A prescription for ergo assessment

CBC recently reported that some physicians have started writing prescriptions for physical activity.  Dr. Michael Rutledge, a Medical Officer of Health for Southern Health in Manitoba, identified exercise as “a wonder drug that can treat dozens of diseases including diabetes, hypertension and obesity….[with] no negative side effects”. He feels that more serious conversations need to be initiated by health care providers, and he finds that a written prescription “on actual paper” helps the patient value, and heed, the advice. Of course, the prescription doesn’t come with a “DIN” number, so I can’t be reimbursed for my gym membership under my drug plan, but there are many forms of exercise that are free.

What if physicians prescribed ergonomics assessments? It’s not so far fetched…..after a motor vehicle accident or other long-term absence, in fact, it’s quite common for employees to present doctor’s notes to their employer, suggesting that an ergonomics assessment should be completed upon return-to-work. The employer typically pays for this assessment. We get calls for these types of assessments all the time. Employees may have seen their co-workers go through the process and know that they can ask for an assessment. Possibly, the company’s claims coordinator routinely organises an assessment. Makes sense, right? But this type of return-to-work assessment typically occurs only in office environments. It’s much less common for us to be asked to assist a worker in health care, industry, or service.

According to the 2015-2016 Annual Report published on the College of Physiotherapists of Ontario website, as of March 31, 2016, there were 8,506 registered Physiotherapists with the College. In addition to PTs, of course, thousands of family physicians, PT assistants, OTs, and kinesiologists also work every day to treat work-related and non-work related musculoskeletal injury. AFTER they occur. All of this treatment happens AFTER an injury occurs. And ALL of this work happens in an effort to bring the worker back to a condition where s/he can return to work. The SAME work that caused the injury. None of these efforts have any impact on prevention of future injuries. We just keep on treating injuries and sending people back to the same jobs.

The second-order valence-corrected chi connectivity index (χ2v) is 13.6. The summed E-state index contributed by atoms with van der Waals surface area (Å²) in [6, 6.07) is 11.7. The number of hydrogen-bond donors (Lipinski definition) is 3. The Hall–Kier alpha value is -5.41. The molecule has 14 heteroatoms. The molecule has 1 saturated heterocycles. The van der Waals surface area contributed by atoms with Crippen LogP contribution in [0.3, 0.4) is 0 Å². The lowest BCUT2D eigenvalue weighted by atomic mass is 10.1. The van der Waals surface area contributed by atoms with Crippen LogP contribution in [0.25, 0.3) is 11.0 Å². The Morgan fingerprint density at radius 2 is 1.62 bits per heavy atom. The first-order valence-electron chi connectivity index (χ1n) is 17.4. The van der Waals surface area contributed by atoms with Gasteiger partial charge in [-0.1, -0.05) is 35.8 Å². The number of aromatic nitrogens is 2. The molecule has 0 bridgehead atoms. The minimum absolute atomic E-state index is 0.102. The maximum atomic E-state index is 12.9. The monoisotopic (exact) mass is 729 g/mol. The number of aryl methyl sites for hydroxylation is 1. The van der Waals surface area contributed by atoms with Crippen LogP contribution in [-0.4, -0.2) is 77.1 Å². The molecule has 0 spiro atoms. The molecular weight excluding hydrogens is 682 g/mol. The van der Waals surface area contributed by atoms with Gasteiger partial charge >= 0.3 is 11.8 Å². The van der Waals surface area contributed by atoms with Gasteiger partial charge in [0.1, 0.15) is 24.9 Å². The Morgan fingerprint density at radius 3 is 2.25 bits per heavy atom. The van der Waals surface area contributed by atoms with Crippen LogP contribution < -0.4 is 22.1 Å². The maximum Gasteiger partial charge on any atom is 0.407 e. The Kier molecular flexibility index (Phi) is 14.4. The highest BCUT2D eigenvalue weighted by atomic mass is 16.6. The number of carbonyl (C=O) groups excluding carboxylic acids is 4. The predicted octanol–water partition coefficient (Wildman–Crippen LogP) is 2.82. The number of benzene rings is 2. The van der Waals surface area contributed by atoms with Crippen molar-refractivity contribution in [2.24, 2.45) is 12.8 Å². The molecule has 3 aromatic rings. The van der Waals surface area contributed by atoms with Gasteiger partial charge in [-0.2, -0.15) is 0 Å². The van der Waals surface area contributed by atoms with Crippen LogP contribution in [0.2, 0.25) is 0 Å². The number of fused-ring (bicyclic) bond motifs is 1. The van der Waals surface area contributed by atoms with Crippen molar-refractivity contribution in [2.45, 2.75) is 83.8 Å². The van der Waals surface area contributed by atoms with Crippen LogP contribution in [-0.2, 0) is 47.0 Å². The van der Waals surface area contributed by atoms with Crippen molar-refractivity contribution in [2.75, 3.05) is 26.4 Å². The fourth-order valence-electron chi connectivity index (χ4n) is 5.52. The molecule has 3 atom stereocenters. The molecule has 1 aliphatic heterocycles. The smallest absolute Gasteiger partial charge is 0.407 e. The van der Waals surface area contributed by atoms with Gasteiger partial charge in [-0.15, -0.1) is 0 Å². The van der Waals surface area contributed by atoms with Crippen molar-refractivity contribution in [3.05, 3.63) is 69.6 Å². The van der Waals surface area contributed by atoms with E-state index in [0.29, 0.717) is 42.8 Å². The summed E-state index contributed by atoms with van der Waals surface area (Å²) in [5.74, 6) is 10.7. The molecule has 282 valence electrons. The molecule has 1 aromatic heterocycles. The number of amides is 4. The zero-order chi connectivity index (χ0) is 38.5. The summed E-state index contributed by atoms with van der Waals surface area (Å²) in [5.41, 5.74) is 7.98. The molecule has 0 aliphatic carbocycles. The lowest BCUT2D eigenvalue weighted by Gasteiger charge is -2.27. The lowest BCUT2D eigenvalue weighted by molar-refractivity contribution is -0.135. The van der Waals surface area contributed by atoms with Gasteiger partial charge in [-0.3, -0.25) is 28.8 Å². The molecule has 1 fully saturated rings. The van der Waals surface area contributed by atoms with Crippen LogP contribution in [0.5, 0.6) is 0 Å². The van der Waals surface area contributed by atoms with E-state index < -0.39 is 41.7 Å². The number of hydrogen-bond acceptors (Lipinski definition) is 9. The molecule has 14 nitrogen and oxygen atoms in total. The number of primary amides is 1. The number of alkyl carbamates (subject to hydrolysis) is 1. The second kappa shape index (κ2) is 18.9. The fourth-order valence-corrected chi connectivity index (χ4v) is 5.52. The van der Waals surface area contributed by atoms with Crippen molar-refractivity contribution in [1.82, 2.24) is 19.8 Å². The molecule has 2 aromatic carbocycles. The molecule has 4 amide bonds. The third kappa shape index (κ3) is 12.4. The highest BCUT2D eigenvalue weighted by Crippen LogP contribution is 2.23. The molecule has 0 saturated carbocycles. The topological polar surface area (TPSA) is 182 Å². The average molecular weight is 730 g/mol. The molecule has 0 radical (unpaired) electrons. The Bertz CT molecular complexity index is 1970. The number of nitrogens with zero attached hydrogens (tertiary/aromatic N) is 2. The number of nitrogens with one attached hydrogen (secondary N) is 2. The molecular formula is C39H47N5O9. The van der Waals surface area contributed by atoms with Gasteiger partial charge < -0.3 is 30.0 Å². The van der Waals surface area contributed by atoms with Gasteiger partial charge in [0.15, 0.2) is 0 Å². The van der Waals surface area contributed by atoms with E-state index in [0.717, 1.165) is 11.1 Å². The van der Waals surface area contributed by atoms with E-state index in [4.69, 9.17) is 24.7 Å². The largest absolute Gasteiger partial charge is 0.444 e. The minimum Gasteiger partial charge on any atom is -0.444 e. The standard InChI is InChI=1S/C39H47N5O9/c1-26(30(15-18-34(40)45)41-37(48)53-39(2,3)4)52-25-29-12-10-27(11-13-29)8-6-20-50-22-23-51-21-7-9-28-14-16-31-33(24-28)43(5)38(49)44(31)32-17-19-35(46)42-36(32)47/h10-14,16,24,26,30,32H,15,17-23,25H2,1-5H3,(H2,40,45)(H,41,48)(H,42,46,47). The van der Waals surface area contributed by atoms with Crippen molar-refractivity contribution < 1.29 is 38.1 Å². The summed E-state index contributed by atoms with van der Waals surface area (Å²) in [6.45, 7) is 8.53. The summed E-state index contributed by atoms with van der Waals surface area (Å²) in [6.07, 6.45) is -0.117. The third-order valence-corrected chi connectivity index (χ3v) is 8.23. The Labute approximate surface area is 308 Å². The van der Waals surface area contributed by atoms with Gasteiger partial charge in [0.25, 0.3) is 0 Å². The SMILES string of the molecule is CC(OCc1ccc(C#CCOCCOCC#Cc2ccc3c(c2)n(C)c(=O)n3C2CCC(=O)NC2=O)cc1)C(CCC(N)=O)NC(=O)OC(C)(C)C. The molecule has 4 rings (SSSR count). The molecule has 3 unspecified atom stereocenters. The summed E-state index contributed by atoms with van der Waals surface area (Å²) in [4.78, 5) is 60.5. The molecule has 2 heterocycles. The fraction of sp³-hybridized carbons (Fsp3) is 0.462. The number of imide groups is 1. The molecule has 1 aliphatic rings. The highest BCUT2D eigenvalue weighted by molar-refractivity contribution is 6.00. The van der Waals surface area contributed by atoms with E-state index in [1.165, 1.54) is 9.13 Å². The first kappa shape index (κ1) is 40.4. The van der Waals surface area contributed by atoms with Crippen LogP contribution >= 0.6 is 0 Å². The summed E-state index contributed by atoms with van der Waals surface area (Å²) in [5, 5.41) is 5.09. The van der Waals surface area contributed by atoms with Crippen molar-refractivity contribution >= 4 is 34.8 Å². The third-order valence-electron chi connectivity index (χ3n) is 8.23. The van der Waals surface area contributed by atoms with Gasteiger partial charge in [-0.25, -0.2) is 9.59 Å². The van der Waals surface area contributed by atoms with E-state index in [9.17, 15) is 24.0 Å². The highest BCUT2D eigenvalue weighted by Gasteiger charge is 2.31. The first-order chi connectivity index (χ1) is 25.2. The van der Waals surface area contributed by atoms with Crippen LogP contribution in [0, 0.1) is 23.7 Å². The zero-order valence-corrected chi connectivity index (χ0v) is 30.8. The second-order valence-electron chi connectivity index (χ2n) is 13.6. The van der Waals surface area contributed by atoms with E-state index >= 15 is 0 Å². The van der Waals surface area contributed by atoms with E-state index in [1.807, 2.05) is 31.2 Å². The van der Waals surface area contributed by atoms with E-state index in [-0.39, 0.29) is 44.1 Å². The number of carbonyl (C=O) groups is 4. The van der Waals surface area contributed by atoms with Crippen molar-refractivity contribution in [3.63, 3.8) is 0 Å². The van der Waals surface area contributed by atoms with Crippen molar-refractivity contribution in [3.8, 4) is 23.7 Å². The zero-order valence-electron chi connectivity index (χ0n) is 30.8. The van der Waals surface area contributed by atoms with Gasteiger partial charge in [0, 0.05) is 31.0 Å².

The Association of Canadian Ergonomists reports that there are 600 members across Canada. The Canadian College for the Certification of Professional Ergonomists reports a total of 237 CCPEs as of 2015, which means 237 people have a relevant degree which includes hundreds of hours of ergonomics coursework, plus 4-5 years of full time ergonomics work experience. (60 more “Associate Ergonomists” were in the process of attaining the experience for full certification.) The ACE and CCPE directories are not working right now, so my research isn’t going as planned. However, if we assume that 50% of the Certified Professional Ergonomists in Canada are based in Ontario (likely a high estimate), then we would have roughly 150 practicing Ontario ergonomists. Even if we assume that all ACE members are practicing ergonomics, there would only be roughly 300 ergonomists in Ontario. This means that there would be over 25 PTs practicing treatment for every ergonomist employed in this province. (I’m not implying that PTs only treat work-related MSDs – people visit PTs for other types of injuries as well. My point is that we seem to have a lot more money going into treatment than we invest in prevention.) We have a staff of 3 full-time ergonomists, and we are spread out in Cambridge, St. Marys, and London. In these three cities, there are probably at most, two dozen ergonomists employed full time. Yet, when I drive by any of the many rehab clinics in the city, the parking lots are full of staff and clients. I’m positive that many of these clients are working to recover from the effects of poor ergonomics.

It’s great that physicians are thinking more proactively. We’d love for them to take one step further….write a prescription for an ergonomics assessment, before the employee loses time from work. And, consider prescribing an ergo assessment for employees in non-office jobs.

And while we’re dreaming….We’d love for these assessments to be funded in the same way that other prescriptions are funded. Let us bill the WSIB or the insurance provider for a service that will, ultimately, save them money!

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